Why the Seniority Rule for Promoting Employees is a Bad Idea

Promoting Employees

Most companies still follow the seniority rule in promoting employees. Older employees have a better chance of moving up the corporate ladder with this rule. The rest have to wait for their turn. While it seems like a norm almost everywhere, it’s actually a terrible practice. These are the reasons for avoiding seniority as a standard in promotions. 

It discourages younger employees

discourages younger employees

There are highly qualified young employees who might also want to take the shot at a promotion. However, due to their age, they might have a hard time meeting the standards. The idea that they can’t move up yet even if they deserve that spot can be discouraging. Instead of working hard, they will be lazy. Worse, they will look for a different company where they can see the possibility of getting a promotion. 

Seniority doesn’t mean excellence 

Just because you’re promoting older people for the job doesn’t mean they can do it well. Sure, they have experience, but it doesn’t always equate to excellence. Being a senior member of the company only means they have been with you for a long time. If they can utilize experience to their advantage and prove their worth, they can get the post. However, closing it off the younger employees to give them a priority isn’t the best path forward.

It takes time for people to move up the ladder 

Waiting for older people to retire or leave the post can be discouraging. Some of them might hug their position for a very long time. Again, not everyone can wait for the right time. They will leave the company, and look for a better opportunity elsewhere.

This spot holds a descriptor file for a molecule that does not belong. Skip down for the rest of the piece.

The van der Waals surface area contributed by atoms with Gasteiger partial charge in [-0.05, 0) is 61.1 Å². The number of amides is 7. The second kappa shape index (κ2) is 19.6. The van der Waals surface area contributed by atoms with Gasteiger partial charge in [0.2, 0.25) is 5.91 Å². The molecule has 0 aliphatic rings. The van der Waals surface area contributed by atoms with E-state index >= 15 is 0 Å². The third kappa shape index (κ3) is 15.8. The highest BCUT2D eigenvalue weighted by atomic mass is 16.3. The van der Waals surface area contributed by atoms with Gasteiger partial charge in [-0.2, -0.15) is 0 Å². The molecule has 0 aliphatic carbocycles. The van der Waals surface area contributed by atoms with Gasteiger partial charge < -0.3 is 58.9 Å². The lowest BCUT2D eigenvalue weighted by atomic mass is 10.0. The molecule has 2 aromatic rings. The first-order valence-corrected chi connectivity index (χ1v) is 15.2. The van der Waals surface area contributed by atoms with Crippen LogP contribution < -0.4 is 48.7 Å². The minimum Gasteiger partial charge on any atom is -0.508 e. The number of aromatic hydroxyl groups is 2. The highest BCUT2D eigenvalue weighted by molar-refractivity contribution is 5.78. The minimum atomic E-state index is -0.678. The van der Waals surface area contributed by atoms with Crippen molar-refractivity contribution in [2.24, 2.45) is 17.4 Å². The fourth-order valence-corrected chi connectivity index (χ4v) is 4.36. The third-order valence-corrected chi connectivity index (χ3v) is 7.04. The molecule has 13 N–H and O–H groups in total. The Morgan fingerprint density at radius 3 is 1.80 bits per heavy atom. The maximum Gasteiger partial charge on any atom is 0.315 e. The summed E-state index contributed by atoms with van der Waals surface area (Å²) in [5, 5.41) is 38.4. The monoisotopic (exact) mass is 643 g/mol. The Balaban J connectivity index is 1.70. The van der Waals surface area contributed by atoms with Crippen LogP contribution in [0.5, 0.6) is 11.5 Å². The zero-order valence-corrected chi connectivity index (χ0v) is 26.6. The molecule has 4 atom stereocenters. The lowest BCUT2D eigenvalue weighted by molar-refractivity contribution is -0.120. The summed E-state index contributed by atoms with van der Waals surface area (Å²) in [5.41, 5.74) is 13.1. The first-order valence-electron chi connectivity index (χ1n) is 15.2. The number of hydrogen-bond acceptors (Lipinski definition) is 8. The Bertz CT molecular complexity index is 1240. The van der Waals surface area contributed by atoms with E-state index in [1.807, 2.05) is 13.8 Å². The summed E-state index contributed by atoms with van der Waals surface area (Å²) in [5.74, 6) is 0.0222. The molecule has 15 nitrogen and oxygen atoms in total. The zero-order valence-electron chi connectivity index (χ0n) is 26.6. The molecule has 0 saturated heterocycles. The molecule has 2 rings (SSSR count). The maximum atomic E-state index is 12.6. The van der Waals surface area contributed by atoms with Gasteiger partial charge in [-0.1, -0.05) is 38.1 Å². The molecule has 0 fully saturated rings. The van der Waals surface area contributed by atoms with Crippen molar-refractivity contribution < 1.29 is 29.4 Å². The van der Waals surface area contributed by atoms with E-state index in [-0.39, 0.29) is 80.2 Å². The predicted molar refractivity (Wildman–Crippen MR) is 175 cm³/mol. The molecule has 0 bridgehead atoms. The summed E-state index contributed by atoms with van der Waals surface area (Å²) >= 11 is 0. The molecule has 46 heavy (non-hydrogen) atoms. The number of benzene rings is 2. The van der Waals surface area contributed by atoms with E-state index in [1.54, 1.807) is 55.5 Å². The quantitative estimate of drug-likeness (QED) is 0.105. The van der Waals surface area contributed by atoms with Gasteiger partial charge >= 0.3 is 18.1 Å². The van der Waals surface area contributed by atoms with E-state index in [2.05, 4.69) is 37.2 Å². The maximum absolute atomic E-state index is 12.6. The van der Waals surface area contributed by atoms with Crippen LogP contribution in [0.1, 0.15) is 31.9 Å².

It removes objectivity

When you promote people for a job, there should be clear standards. Whether you set them yourself, or you work with other people, it doesn’t matter. The point is that it should be clear with what you want. All the candidates for the higher post should also know the criteria. Seniority isn’t an objective criterion, and it takes away people’s motivation. 

It promotes bias

When the candidates for the post have been around for a long time, they probably know people in the company. It signals to everyone else that the job is reserved for them. There’s no hope for other candidates to take the post. Again, you don’t want to create a picture of being subjective. Apart from getting the wrong person for the higher post, you’re also wasting an opportunity to promote someone more deserving of it.

You can show that you value loyalty to the company in other ways, but not for job promotions. You also don’t want to put someone in an awkward position. The person who promoted knows that the only reason for getting that post is seniority, and it’s nothing to be proud of. 

Take your time to set clear standards in promoting people, and everyone should know it. Anyone who is interested for the position should give it a shot.

Photo Attribution:

1st and featured image from https://www.leaderonomics.com/storage/Images/P10_2810_jeffhaden_MAIN1.jpg

2nd image from http://executiverepublic.blogspot.com/2014/12/promoting-employees-based-on-seniority.html